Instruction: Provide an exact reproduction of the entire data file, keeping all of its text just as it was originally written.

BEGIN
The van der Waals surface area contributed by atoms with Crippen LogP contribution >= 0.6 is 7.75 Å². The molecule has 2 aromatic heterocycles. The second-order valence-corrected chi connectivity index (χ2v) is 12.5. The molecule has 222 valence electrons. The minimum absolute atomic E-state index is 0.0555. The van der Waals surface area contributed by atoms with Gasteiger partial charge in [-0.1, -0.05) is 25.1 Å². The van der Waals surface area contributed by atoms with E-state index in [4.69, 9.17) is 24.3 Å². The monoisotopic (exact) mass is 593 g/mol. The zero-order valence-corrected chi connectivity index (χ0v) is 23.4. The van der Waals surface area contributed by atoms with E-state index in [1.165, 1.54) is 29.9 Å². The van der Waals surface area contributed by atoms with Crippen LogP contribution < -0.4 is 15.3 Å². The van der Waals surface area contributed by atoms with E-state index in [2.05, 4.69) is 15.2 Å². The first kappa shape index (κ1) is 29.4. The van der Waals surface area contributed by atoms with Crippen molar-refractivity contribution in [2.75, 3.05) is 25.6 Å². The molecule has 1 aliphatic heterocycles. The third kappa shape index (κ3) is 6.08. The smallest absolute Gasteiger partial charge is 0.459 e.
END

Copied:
The van der Waals surface area contributed by atoms with Crippen LogP contribution >= 0.6 is 7.75 Å². The molecule has 2 aromatic heterocycles. The second-order valence-corrected chi connectivity index (χ2v) is 12.5. The molecule has 222 valence electrons. The minimum absolute atomic E-state index is 0.0555. The van der Waals surface area contributed by atoms with Gasteiger partial charge in [-0.1, -0.05) is 25.1 Å². The van der Waals surface area contributed by atoms with E-state index in [4.69, 9.17) is 24.3 Å². The monoisotopic (exact) mass is 593 g/mol. The zero-order valence-corrected chi connectivity index (χ0v) is 23.4. The van der Waals surface area contributed by atoms with E-state index in [1.165, 1.54) is 29.9 Å². The van der Waals surface area contributed by atoms with Crippen LogP contribution < -0.4 is 15.3 Å². The van der Waals surface area contributed by atoms with E-state index in [2.05, 4.69) is 15.2 Å². The first kappa shape index (κ1) is 29.4. The van der Waals surface area contributed by atoms with Crippen molar-refractivity contribution in [2.75, 3.05) is 25.6 Å². The molecule has 1 aliphatic heterocycles. The third kappa shape index (κ3) is 6.08. The smallest absolute Gasteiger partial charge is 0.459 e.